A reworked revival of Kenneth MacMillan's 1971 flop three-act ballet (an extension of his one-act work for Lynn Seymour) with designs by Bob Crowley and danced by Viviana Durante.

Louise Levene was unamused. "They said it couldn't be done and I'm afraid they were right." "Narratively thin and choreographically padded," agreed the Times. "Triumphant ... a major work of art," heralded the FT. "Shattering ... left the audience applauding and refusing to leave," gasped the Independent on Sunday. "The whole evening was a triumph," announced the Sunday Telegraph.

Further performances at the Royal Opera House, London WC2 (0171-304 4000) on 13, 14, 15 (matinee), 17 May.

MacMillan devotees should attend the matinee to see Sarah Wildor in the title role.

After the success of An Absolute Turkey, Sir Peter Hall translates (with Nicki Frei) and directs another Feydeau farce with Felicity Kendal, Neil Pearson and Nicholas le Prevost with designs by Gerald Scarfe.

"Felicity Kendal so determinedly bubbles with mischief, it's a wonder she doesn't do herself one," observed Paul Taylor. "Never quite achieves that blissful lift-off," concluded the Telegraph. "No real anguish and no truly desperate comedy," asserted the FT. "Funny, sometimes very funny, occasionally hilarious," admired the Times. "A thoroughly pleasant evening," smiled the Guardian.

At the Haymarket Theatre Royal, London SW1 (0171-930 8800).

Kendal runs the gamut from pert to winsome... but her fans won't mind. Be warned. This is not one of Feydeau's finest.

AS Byatt's first novel since the Booker prize-winning Possession mixes a straightforward tale of Frederica and her friends in the Sixties with a pastiche novel that ends up on trial a la Lady Chatterley's Lover.

Hugo Barnacle felt that "Byatt really lays it on with a trowel ... adds cumbersome pretention to what is otherwise a simple, readable novel." "Impressive, powerful and cumbersome," declared the Sunday Telegraph. "Byatt's imagination does, just, keep pace with her analytical intelligence," decided the Sunday Times. "Exceptional gravity and serious charm ... grippingly dramatic," enthused the Spectator.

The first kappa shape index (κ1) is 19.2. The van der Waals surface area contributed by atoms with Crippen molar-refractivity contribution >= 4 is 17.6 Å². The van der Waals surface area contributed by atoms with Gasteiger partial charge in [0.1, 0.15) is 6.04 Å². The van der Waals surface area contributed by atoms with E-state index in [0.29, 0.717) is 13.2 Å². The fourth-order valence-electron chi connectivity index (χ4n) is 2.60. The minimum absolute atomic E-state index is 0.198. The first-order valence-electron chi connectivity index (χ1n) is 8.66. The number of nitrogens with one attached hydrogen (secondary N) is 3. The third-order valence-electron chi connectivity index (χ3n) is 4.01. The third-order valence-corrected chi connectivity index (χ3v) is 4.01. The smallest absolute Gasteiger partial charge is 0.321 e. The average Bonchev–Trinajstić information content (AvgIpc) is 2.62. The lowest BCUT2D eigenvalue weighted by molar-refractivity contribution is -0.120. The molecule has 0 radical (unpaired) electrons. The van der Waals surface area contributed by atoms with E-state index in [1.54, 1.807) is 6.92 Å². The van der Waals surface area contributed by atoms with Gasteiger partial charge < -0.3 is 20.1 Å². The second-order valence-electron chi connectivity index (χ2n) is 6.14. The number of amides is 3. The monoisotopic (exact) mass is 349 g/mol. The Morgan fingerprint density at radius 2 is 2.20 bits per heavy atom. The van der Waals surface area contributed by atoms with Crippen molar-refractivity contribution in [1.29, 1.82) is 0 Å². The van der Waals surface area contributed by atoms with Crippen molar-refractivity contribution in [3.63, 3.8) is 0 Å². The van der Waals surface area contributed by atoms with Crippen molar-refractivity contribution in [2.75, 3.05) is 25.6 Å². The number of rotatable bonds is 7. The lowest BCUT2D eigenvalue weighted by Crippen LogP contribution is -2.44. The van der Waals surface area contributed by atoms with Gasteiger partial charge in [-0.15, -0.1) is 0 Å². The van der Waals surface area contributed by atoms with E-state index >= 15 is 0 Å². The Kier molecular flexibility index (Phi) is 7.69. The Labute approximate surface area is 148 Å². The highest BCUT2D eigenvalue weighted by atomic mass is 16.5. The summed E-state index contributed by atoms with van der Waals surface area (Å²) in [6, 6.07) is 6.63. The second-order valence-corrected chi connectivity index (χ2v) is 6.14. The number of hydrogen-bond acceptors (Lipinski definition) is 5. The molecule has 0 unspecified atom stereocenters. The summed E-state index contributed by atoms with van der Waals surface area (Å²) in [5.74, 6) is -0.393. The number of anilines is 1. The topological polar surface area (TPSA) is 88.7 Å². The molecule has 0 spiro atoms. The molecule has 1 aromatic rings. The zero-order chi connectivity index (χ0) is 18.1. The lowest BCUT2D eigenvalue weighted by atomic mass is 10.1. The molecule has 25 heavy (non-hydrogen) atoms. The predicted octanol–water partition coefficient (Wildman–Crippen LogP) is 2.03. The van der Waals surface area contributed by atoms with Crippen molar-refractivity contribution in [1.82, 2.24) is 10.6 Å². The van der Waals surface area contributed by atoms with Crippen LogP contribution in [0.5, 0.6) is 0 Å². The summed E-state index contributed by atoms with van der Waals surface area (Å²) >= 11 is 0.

Chatto & Windus, pounds 16.99

Six hundred and seventeen pages of art, language, mathematics, pornography and the DNA of snails, Byatt cannot be accused of lack of ambition...

A fictional account of the Stonewall riots, the birth of the modern lesbian and gay movement.The last film by Nigel Finch, the man behind BBC2's Arena and director of The Lost Language of Cranes.

Adam Mars-Jones found its energy "positively blithe ... the strengths of the film far outweigh its weaknesses." "Lacking that vital spark," said Time Out. "Ninety minutes of strutting, flouncing and agit-prop attitudinising," grumbled the FT. "Skating too fast over powerful material ... I wish this had been a better memorial," admitted the Times. "Its heart is very definitely in the right place," said the Guardian.

98 mins, cert. 15. At Clapham Picture House (0171-498 3323) and on limited release in Brighton, Edinburgh and Glasgow.

At last, a drag film from a genuinely gay perspective. Winner of the London Film British Cinema Festival Audience award.